The NSW Crime Commission has the following options available to get control over assets suspected of being the proceeds of serious crime.
1. A Restraining order as described above can be applied for, but in this case it can be applied for in relation to property that is suspected that you have acquired through your suspected involvement in serious criminal activity.
The application must be supported by an affidavit and the Supreme Court must grant the order if the affidavit states the grounds for the applicant’s belief that:
- The person whose assets or interests are the subject of the application was engaged in serious criminal activity, or
- The person acquired the property due to his/her involvement in any serious criminal activity or due to the involvement of another person in such criminal activity, or
- The property has been acquired because of serious criminal activity
The Court can make the same restraining orders as discussed above in an application brought by the NSW DPP or NSW Police. The same rule against self-incrimination applies. Once an order is made, a written notice of the order must be given to any person whose interests are affected.
What can you do if a restraining order is made against you?
You may file an application for an exclusion order, applying to exclude all or some of the property from the order. To succeed you have to prove on a balance of probability that the property was not obtained illegally or fraudulently.
Any person with an interest in the property can lodge an appeal in the Supreme Court within 28 days from when the order was made, to have the restraining order set aside. To succeed with the appeal the applicant needs to satisfy the court that:
The restraining order was obtained illegally or against good faith; or
The NSW Crime Commission failed to prove that there are reasonable grounds for believing that the person whose property is the subject of the restraining order was involved in serious criminal activity.
When lodging an appeal the applicant can present arguments/evidence to support the application.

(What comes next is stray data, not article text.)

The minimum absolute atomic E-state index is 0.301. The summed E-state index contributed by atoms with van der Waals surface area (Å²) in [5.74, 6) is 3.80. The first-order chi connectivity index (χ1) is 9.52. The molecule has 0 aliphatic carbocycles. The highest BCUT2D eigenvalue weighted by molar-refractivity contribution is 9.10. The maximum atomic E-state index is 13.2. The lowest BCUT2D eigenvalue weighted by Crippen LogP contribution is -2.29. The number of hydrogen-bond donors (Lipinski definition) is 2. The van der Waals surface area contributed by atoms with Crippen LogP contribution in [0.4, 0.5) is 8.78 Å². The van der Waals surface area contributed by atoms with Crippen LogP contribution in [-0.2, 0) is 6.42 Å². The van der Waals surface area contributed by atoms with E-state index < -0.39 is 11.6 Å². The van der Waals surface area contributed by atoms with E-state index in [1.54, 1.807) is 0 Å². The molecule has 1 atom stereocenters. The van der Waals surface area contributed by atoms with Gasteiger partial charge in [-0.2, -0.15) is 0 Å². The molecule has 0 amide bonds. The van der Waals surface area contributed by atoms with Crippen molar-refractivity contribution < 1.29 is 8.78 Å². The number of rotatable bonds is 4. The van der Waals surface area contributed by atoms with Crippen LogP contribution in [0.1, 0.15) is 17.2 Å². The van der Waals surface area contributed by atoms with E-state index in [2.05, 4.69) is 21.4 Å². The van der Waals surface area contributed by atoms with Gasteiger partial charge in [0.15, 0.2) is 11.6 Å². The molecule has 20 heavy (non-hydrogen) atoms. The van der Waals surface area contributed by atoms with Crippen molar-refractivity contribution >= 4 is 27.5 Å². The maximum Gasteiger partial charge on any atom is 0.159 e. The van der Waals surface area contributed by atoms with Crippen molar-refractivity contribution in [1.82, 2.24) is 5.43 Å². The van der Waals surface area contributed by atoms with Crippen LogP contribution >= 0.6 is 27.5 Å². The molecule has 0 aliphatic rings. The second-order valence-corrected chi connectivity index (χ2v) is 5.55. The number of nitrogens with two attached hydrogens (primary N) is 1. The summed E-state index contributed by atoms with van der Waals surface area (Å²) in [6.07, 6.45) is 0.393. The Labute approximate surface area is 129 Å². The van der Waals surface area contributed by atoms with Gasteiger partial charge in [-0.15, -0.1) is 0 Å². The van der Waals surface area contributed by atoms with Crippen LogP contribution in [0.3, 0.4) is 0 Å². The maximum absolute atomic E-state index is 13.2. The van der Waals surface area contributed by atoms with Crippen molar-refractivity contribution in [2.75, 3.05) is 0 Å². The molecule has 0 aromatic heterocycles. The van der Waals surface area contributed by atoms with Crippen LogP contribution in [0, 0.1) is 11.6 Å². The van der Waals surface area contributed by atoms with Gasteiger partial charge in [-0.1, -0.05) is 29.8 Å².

Contravening a restraining order (if the person was given notice that the property was subject to a retraining order) is a criminal offence, punishable by a fine equivalent to the value of the property, or the interest in such property, and/or imprisonment to a maximum of two years.
Contact a lawyer as soon as you receive written notice of a restraining order application against you. If you are required to be examined under oath in terms of the restraining order, you need legal advice immediately. You have to attend the hearing and you have to give evidence. If you fail to appear, an order may be made in your absence. A lawyer will provide good advice on how to fight a restraining order, or assist in filing for an exclusion order or an appeal.
2. An Asset forfeiture order is another way for the NSW Crime Commission to obtain control over assets suspected of being the proceeds of serious crime. This order allows the State to confiscate and dispose of the property.
Usually the property under suspicion is already subject to a restraining order, but an asset forfeiture order can be made even if the property is not already under a restraining order.
An application for asset forfeiture must be filed in the Supreme Court within 6 years from the alleged serious criminal activity.
The Asset Forfeiture process
In most respects the process is the same as explained in the section above.
An order may only be made after a hearing, and any person with an interest in the asset may appear and offer evidence at the hearing. Failure to appear may result in the order being granted in that person’s absence.
In this situation the onus is on the Crown to prove on a balance of probabilities that the person was involved in serious crime within 6 years before the application was made. That is all that needs to be proved. The state does not need to prove a particular offence was committed, nor that the named assets derived from the alleged criminal activity.
Once a forfeiture order is made, the NSW Trustee and Guardian may take possession of the property on behalf of the Crown. No one may interfere with or dispose of property that is subject to the forfeiture order.
Contravening a forfeiture order is a criminal offence, punishable with a fine equivalent to the value of the property, and/or imprisonment up to 2 years. The Supreme Court will determine the value of the property.
What can you do against a forfeiture order?
The person against whom the order is made may apply for an exclusion order to exclude some or all of the property.
You may apply for an exclusion order, before the forfeiture order is made, or once the application for forfeiture is made, but
If you wait till after the order is made, you have to lodge your application for exclusion within 6 months of the forfeiture order taking effect, and you need to apply for leave of the Supreme Court to lodge an application for an exclusion order.
To succeed with an exclusion order you have to prove on a balance of probabilities that your interest in the property was not obtained fraudulently or illegally.